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Valley Fever

Valley Fever Diagnosis and Outcomes


Did you know...?

Click the cards below to reveal some surprising facts about Valley fever.

Most people with valley fever

Most people

(about 6 in 10)

with Valley fever...

  • Don't have symptoms

  • Might not even know they have (or had) Valley fever

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Most people with valley fever

Some people

(about 1 in 6)

with Valley fever...

  • Develop symptoms 1-3 weeks after breathing in dust

  • Have symptoms that can last a month or more (but will usually get better without treatment)

  • May need treatment, but a doctor will determine what’s best

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in rare cases

In rare cases, few people

(about 1 in 100)

with Valley fever...

  • Get disseminated disease, where the Valley fever fungus spreads to other parts of the body

  • May need treatment for the rest of their lives

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Valley Fever Diagnosis

Not everyone needs to be tested or treated for Valley fever. Some people might not even know they have Valley fever because they’ve never had symptoms. People who do get sick with Valley fever may have symptoms like cough, fever, difficulty breathing, and fatigue that go away without any treatment. If you have symptoms of Valley fever that last longer than a week, talk to a doctor or healthcare provider.

There are no over-the-counter medications to treat Valley fever. Since Valley fever symptoms are like those of other common illnesses, a doctor may order different tests (such as a blood test or chest x-ray) to help determine if you have Valley fever. If you are diagnosed with Valley fever, your doctor will determine if you need treatment or not.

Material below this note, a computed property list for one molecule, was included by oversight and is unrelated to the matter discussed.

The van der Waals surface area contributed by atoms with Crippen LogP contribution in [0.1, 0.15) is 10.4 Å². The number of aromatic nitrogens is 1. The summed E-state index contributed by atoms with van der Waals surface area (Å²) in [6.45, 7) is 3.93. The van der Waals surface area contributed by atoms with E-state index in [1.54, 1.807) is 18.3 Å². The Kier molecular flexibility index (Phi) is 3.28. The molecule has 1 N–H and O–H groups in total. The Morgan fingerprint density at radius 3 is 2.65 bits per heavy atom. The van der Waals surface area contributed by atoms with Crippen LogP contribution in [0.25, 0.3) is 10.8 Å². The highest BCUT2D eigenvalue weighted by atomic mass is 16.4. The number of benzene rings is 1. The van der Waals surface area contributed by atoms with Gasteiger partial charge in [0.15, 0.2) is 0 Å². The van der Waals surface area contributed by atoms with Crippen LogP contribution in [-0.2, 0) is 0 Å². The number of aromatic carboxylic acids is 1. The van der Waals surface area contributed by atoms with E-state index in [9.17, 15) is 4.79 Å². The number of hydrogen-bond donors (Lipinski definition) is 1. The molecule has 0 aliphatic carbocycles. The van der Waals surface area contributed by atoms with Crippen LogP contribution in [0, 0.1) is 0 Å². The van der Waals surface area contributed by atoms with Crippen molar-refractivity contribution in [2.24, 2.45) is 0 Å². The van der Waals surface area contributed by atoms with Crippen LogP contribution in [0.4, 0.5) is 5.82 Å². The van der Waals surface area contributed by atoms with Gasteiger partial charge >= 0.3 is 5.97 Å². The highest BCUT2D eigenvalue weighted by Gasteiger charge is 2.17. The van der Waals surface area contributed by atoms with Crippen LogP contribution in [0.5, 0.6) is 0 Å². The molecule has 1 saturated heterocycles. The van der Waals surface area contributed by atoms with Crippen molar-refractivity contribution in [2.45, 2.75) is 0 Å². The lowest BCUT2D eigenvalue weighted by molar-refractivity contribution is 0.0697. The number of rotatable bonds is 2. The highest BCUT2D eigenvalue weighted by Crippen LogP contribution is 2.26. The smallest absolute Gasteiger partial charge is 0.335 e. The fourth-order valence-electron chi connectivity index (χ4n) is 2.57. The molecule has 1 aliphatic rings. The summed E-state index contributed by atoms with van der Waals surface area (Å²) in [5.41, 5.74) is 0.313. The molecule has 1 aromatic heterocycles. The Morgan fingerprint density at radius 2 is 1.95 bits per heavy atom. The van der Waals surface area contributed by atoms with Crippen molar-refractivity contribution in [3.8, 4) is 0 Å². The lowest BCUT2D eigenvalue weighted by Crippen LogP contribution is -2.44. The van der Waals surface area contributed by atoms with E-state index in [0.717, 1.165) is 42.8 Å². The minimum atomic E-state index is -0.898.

There are medications to treat Valley fever called “antifungals”, but not everyone needs them. Some people may need to take antifungal medication for months or even years if they have severe disease or certain health conditions that weaken the immune system. People who may need antifungals include:

  • people with severe disease

  • people who take medications that weaken the immune system

  • people who have cancer

  • people with human immunodeficiency virus (HIV) infection

  • people who have had an organ transplant

  • pregnant women

Remember:

Valley fever can affect people in different ways.

  • Not everyone needs to be tested or treated for Valley fever.

  • Talk to a healthcare provider if you have symptoms of Valley fever that last longer than a week.

  • Your healthcare provider will determine if you need treatment or not.

Your doctor will consider many factors

Your doctor will consider many factors when deciding if you need testing or treatment. Your doctor may also recommend that you see a specialist. Early detection is important, so if you have questions or think you may have Valley fever, talk to a doctor.

Outcomes

  • Outcome

    Most people who have Valley fever will make a full recovery and won’t get sick from it again. Many Valley fever symptoms can go away within a few weeks. Some symptoms, especially fatigue, can take longer to go away and can sometimes last for several months.

  • Outcome

    A small percentage of people develop long-term infections in the lungs or other parts of the body, such as in the bones or joints. In rare cases of disseminated disease, where the Valley fever fungus spreads outside of the lungs to other parts of the body (like the brain), a person may need to be treated with medication for the rest of their life. Severe Valley fever can be fatal, but this is rare.

  • Outcome

    If a person has already had Valley fever, their immune system will most likely protect them from getting sick from it again. Although it is rare, some people who have already had Valley fever could get sick again if their immune system weakens because of certain medical conditions (such as cancer) or by taking certain medications, like those for cancer, organ transplant, or autoimmune disease.

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